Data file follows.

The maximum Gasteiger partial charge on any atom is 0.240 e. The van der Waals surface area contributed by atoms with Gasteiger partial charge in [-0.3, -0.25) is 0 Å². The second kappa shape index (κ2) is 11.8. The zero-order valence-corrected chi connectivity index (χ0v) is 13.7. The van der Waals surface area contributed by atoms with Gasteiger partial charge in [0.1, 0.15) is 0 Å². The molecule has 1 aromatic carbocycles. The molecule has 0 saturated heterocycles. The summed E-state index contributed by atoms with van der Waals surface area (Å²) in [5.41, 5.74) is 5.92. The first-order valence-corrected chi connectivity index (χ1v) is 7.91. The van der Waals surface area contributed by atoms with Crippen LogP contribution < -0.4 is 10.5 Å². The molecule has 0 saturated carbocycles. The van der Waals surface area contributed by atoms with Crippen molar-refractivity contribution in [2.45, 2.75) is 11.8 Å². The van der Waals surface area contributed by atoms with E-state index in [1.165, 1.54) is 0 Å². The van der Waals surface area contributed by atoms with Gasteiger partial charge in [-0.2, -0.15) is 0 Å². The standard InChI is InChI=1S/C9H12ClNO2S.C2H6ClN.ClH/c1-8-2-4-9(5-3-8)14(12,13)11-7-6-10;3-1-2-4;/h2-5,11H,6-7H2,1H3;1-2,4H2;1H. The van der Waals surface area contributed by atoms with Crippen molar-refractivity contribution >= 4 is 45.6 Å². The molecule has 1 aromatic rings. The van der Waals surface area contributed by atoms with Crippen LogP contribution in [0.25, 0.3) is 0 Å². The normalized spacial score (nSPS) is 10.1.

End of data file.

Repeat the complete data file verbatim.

The maximum Gasteiger partial charge on any atom is 0.240 e. The van der Waals surface area contributed by atoms with Gasteiger partial charge in [-0.3, -0.25) is 0 Å². The second kappa shape index (κ2) is 11.8. The zero-order valence-corrected chi connectivity index (χ0v) is 13.7. The van der Waals surface area contributed by atoms with Gasteiger partial charge in [0.1, 0.15) is 0 Å². The molecule has 1 aromatic carbocycles. The molecule has 0 saturated heterocycles. The summed E-state index contributed by atoms with van der Waals surface area (Å²) in [5.41, 5.74) is 5.92. The first-order valence-corrected chi connectivity index (χ1v) is 7.91. The van der Waals surface area contributed by atoms with Crippen LogP contribution < -0.4 is 10.5 Å². The molecule has 0 saturated carbocycles. The van der Waals surface area contributed by atoms with Crippen molar-refractivity contribution in [2.45, 2.75) is 11.8 Å². The van der Waals surface area contributed by atoms with E-state index in [1.165, 1.54) is 0 Å². The van der Waals surface area contributed by atoms with Gasteiger partial charge in [-0.2, -0.15) is 0 Å². The standard InChI is InChI=1S/C9H12ClNO2S.C2H6ClN.ClH/c1-8-2-4-9(5-3-8)14(12,13)11-7-6-10;3-1-2-4;/h2-5,11H,6-7H2,1H3;1-2,4H2;1H. The van der Waals surface area contributed by atoms with Crippen molar-refractivity contribution >= 4 is 45.6 Å². The molecule has 1 aromatic rings. The van der Waals surface area contributed by atoms with Crippen LogP contribution in [0.25, 0.3) is 0 Å². The normalized spacial score (nSPS) is 10.1.